Monday, July 15, 2024

“KNEECAP”

THE STORY – Set in West Belfast in 2019, the film depicts how the hip-hop trio Kneecap came to be formed and how they created their sound.

THE CAST – Mo Chara, Móglaí Bap, DJ Próvaí, Josie Walker, Simone Kirby & Michael Fassbender

THE TEAM – Rich Peppiatt (Director/Writer)

THE RUNNING TIME – 105 Minutes


Suppose you were assuming that the Irish-set film “Kneecap” is yet another movie about The Troubles. In that case, star Liam Óg Ó hAnnaidh sets you straight from the get-go: “Every fucking story about Belfast starts like this,” followed immediately by a car explosion that looks straight out of “Belfast” (Take that, Kenneth Branagh)! But that’s not the only assumption about the Irish that British writer-director Rich Peppiatt blows to smithereens in his anarchic feature debut.

Anarchy is the watchword in this kind of true story of the formation of the Irish-language rap group Kneecap, which jelled when three aimless Irish speakers came together and found that they had something in common: a love of both playing music and flipping the bird to anyone intent on shutting down their party. Placing a real-life music group in a fictional story is, of course, nothing new — its most famous antecedent occurred six decades ago when The Beatles romped in Richard Lester’s classic “A Hard Day’s Night.” But with its cheeky narration and hyperactive editing, it’s clear that “Kneecap’s” true soulmate is Danny Boyle’s “Trainspotting,” a film classic that took Irish rebelliousness to a fresh new level. Yet now, with the group’s worldwide political and cultural impact still growing, it’s possible that “Kneecap” has raised the bar even higher.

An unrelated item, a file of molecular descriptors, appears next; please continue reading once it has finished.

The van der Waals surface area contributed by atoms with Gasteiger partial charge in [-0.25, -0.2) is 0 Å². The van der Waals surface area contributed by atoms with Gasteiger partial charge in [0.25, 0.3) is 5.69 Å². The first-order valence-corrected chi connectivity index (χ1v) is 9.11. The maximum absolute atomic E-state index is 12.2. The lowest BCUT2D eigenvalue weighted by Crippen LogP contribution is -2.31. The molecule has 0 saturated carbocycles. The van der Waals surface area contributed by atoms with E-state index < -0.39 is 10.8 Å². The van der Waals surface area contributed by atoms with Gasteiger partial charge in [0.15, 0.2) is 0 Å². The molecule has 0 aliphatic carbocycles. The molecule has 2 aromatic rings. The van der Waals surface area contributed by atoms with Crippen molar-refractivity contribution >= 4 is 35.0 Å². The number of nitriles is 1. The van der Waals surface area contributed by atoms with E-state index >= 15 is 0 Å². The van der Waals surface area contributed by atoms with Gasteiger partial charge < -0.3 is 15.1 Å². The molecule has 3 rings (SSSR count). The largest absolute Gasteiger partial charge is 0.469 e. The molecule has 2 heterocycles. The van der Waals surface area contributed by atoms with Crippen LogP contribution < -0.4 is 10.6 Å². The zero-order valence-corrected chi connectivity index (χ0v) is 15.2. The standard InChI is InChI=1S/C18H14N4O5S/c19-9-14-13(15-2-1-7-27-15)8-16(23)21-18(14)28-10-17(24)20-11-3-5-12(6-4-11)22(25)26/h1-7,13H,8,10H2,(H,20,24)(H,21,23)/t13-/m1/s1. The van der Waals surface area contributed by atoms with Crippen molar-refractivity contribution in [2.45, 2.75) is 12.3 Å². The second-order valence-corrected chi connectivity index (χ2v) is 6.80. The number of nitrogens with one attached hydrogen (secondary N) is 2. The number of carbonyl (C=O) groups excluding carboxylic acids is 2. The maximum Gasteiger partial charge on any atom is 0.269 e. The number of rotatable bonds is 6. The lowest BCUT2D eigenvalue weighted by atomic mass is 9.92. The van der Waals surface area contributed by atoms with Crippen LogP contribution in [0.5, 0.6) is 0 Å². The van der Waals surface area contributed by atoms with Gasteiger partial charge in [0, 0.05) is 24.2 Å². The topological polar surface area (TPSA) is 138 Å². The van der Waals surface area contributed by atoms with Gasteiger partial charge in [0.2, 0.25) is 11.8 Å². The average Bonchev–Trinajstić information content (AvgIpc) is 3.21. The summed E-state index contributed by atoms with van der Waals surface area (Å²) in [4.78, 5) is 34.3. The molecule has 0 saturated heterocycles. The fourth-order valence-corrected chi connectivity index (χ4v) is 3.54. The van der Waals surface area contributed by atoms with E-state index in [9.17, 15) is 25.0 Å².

In 2017, Liam (aka Mo Chara) and his best bud Naoise Ó Cairealláin (Móglaí Bap) are just getting by as low-level drug dealers in West Belfast. When Liam, an Irish language speaker, is hauled in by the cops, the reluctant translator they provide for him is JJ Ó Dochartaigh, a modest high school music teacher, who, intrigued by Liam’s rhymes, palms a copy of their lyrics and sets them to a beat in his ramshackle garage studio. Once Liam and Naoise hear JJ’s final mix, Kneecap is born.

It’s always risky casting real-life people to play themselves, but Liam and Naoise are absolute naturals in front of the camera. Leaning into their larger-than-life stage personalities, Liam’s narration and the boys’ direct-to-camera observations are urgent and hilarious. But Peppiatt has also placed them in an actual story where they would have to be believable, relatable characters while keeping up with the superb actors around them. And keep up, they do. In fact, it’s in the film’s dramatic scenes where the pair truly impress — Liam jousting with police detective Ellis (Josie Walker) and romancing his Protestant girlfriend Georgia (a delightful Jessica Reynolds). At the same time, Naoise must deal with the likes of his fugitive IRA father (Michael Fassbender) and his agoraphobic mother (Simone Kirby).

Yet, the film’s biggest surprise (and best performance) comes from JJ, who, in his domestic moments as a mild-mannered music teacher, convinces us that we’re watching a brilliant new indie actor. Indeed, his quiet scenes with his activist wife Caitlin (Fionnula Flaherty) have a ring of authenticity about them, so much so that they become the heart and soul of the film. Peppiatt certainly doesn’t make it easy for JJ, challenging him with the biggest arc for any character as he evolves from mousy school teacher to anarchic social icon, and when JJ dons the green-orange-white balaclava to mask his identity and become Kneecap’s DJ Próvaí, we can’t help but happily raise our fists right along with him.